Students hold placards during a protest against the Delhi gang rape case [PTI]
It was a crime that shocked the world. On 16 December 2012, a 23-year-old student was brutally gang raped on a bus, dying from her catastrophic injuries days later.
And now a year on, a new BBC Radio 4 documentary has revealed the situation for women in Delhi is just as dangerous.
‘There’s still a sense of fear on the streets’, says Joanna Jolly, who travelled to Delhi for the documentary. ‘Women are simply not on the streets by themselves after dark. The rape last year is still very prevalent on people’s minds.’
And for good reason. According to a local doctor, the level of violence against women in the aftermath of the Delhi attack has increased.
‘We’re seeing lots more cases of gang rape’, says Dr Aruna Batra, who works at Delhi’s main hospital. ‘They [attackers] think girls are more courageous now so they can ‘handle’ one man more easily. They are also using foreign objects in rape – it’s becoming much more prevalent.’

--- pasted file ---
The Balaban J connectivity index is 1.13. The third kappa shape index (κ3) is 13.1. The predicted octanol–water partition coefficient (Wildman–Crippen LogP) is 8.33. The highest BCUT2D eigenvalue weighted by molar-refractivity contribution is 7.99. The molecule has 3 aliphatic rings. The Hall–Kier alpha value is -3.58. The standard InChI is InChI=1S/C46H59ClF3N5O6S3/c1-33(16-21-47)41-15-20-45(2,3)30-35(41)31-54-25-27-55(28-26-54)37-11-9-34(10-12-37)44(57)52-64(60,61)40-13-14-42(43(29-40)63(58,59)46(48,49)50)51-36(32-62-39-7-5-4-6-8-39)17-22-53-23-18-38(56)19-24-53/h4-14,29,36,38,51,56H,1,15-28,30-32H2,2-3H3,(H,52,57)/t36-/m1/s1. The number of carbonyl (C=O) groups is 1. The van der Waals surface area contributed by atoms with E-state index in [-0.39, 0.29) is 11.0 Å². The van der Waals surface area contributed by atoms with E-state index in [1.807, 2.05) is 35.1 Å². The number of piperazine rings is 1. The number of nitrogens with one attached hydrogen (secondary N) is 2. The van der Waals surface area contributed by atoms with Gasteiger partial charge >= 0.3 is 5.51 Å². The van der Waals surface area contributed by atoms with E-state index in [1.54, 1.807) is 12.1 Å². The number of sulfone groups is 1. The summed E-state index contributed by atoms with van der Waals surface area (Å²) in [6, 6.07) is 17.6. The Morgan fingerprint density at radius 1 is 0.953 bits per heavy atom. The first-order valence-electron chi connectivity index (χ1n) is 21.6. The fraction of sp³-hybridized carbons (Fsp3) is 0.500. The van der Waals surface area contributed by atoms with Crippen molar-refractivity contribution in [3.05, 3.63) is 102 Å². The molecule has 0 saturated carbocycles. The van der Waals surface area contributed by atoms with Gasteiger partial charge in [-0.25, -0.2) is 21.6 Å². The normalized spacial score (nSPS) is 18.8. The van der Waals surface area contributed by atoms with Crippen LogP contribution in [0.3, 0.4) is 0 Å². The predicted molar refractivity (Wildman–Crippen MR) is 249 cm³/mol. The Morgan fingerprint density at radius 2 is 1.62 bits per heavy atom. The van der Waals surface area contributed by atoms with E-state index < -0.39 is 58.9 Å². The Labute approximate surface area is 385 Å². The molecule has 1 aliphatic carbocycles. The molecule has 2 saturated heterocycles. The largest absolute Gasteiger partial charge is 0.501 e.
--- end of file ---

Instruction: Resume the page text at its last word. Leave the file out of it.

Earlier this year, the National Crime Records Bureau's annual report of crime statistics revealed a woman is raped somewhere in India every 20 minutes, and the number of children raped has increased by 336% in the past 10 years.
This is despite tough new laws introduced in March which allowed the death penalty - carried out very rarely in India - to be handed down in the most serious cases of rape.
One woman Joanna interviewed told how she was raped by 12 men. When she eventually got the courage to go to police, they arrested eight men and told her if she wanted the remaining four arrested, she would have to find them herself.
‘Rape remains a huge issue in India’, says Joanna. ‘But the legacy of the Delhi attack is that more women are finding the courage to report their attacks.’
And hopefully one day, women will be able to walk the streets without a sense of fear…
Listen to Crossing Continents at http://www.bbc.co.uk/programmes/b03k29xr